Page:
Achieving a sustainable economy is a central theme of Green Alliance’s work. We mainly focus on the importance and contribution of the green economy to the overall macroeconomy. These issues are regularly discussed on our blog.
in 2014 and 2015 Green Alliance hosted a series of five exclusive seminars with senior economists, for think tanks, NGOs and businesses, interrogating the economic orthodoxies underpinning green policy and the arguments that surround them.
Audio is available for these events which provided expert insights on the following questions:
UK infrastructure Investing in a low carbon economy
If the UK is going to build a low carbon economy fit for the 21st century, it is going to need to invest in new infrastructure. Green Alliance has approached this issue in various ways.
Our 2016 briefing revealed that for the first year since 2012, the trend of rising high carbon investment and falling low carbon investment in the UK has reversed, primarily because of a decline in private sector investment in high carbon assets, rather than a strategic change in UK government priorities.
Our 2015 report, Opening up infrastructure planning, set out three fundamental problems with the current state of infrastructure decision making and made three proposals for how these should be best tackled.
Also in 2015, we published a report for Scotland’s Low Carbon Infrastructure Task Force, which showed the opportunities for increasing its investment in low carbon infrastructure, and as a result, the benefits in terms of tackling climate change, economic progress, and social welfare.
Our 2013 infographic, The future of UK infrastructure, showed the UK was ahead in the global trend to make new infrastructure low carbon. Alongside large scale projects, there was major change occurring through a multitude of small scale projects and activities, modernising and improving our underlying energy infrastructure. It was launched at an event with shadow chancellor Rt Hon Ed Balls MP, in July 2013. This was the basis for a high level expert discussion; this slide pack sets out the conclusions.
Green Alliance has also participated in a project led by the Institution of Civil Engineers, contributing to the ‘National Needs Assessment’, which feeds into the work of the National Infrastructure Commission.
Our 2012 infographic analysis, Green economy: a UK success story, showed that, despite the recession, the UK's green economic sector has been performing strongly. Worth £122 billion in 2011 (9.3 per cent of GDP) it provided nearly a million jobs.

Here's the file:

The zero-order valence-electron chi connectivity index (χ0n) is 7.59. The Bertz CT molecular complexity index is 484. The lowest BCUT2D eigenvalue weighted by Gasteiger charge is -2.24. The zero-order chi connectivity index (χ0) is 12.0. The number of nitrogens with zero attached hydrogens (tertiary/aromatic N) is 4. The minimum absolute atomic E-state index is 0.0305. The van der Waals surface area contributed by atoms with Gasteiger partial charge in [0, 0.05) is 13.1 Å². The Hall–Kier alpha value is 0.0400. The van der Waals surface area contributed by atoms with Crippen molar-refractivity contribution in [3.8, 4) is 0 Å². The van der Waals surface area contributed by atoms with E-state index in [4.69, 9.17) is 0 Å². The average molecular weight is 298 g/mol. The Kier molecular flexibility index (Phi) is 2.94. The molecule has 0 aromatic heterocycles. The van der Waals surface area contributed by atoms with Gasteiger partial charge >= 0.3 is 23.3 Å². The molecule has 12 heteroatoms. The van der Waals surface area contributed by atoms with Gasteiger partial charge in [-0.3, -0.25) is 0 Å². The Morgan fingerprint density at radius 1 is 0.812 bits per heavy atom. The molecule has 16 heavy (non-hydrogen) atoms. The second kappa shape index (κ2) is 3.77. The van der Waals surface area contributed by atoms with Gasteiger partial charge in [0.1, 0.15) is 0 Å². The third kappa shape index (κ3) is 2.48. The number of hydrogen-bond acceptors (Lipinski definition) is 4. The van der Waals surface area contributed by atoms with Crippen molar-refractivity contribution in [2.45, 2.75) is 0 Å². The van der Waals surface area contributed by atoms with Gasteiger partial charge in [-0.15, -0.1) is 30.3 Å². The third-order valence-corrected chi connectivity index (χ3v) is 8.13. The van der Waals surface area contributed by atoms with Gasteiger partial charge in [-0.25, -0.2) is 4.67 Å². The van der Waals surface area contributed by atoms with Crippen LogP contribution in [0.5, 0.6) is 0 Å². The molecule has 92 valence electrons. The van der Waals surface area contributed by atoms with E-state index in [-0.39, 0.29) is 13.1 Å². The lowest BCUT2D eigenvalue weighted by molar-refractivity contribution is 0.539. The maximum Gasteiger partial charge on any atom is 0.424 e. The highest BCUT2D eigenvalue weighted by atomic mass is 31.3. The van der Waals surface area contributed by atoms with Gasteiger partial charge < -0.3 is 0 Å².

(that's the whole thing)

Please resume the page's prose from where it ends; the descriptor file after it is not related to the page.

Green growth at a glance compared UK green economy performance with Germany's. It showed the UK performing better than many would expect in the clean technology sector, but highlighted that Germany's overall strength has been a product of clear and consistent policy.
Sustainable savingsUsing tax subsidies to build a more sustainable economy
The mainstream financial sector is continuing to invest consumers' savings in high carbon industries. As the economy shifts towards low carbon this is a possible threat to the long term viability of pension schemes. It is also holding back investment from low carbon technologies and companies.
In 2012, we examined how government tax breaks for savings, such as ISAs and pensions, which amount to around £40 billion a year, could be used to mobilise more funds for sustainable investments.
We ran focus groups to understand the attitudes of young professionals from Generation Y to finance and sustainability. Our 2014 report identifies four recommendations to government and the personal finance sector for ensuring that pensions and other savings products work in the long-term interests of Generation Y. The future savings challenge was highly commended in the 2015 Farsight Awards, recognising originality, quality, readability, sophistication, depth and financial usefulness.
The idea of an active industrial policy for the UK is gaining ground once more and Green Alliance is exploring what a modern industrial policy should look like.
Policy makers need to avoid the mistakes of the past, where attempts to ‘pick winners’ often ended in failure. The emphasis is now more on the role of the government as an enabler, bringing parties together to identify the problems which the government can solve.
The emerging green economy is a sector that could particularly benefit from an industrial policy to stimulate investment and well targeted innovation.
Our work on the circular economy has identified how government can help to foster the collaboration between sectors and through the supply chain which is needed to increase UK resource productivity.
Macroeconomics of resourcesImproving the efficiency of resource use and reuse
Over the past decade, world prices of key resources have risen sharply, meaning prices paid by UK households for food and energy have gone up much more quickly than other prices. We analysed the impact of this on the UK economy and living standards.
Our work demonstrated that, if resource prices had just kept pace with other consumer prices, the average household could have saved over £1,000 on its food and household energy bills in 2012. And the poorest would be the hardest hit. We showed that if this trend were to continue household food and energy bills could have risen by another £1,675 over and above general inflation by 2020.
We argued that the only reliable way to protect the UK economy against these resource price shocks in future would be to improve radically the efficiency of our resource use and reuse, reducing dependency on foreign imports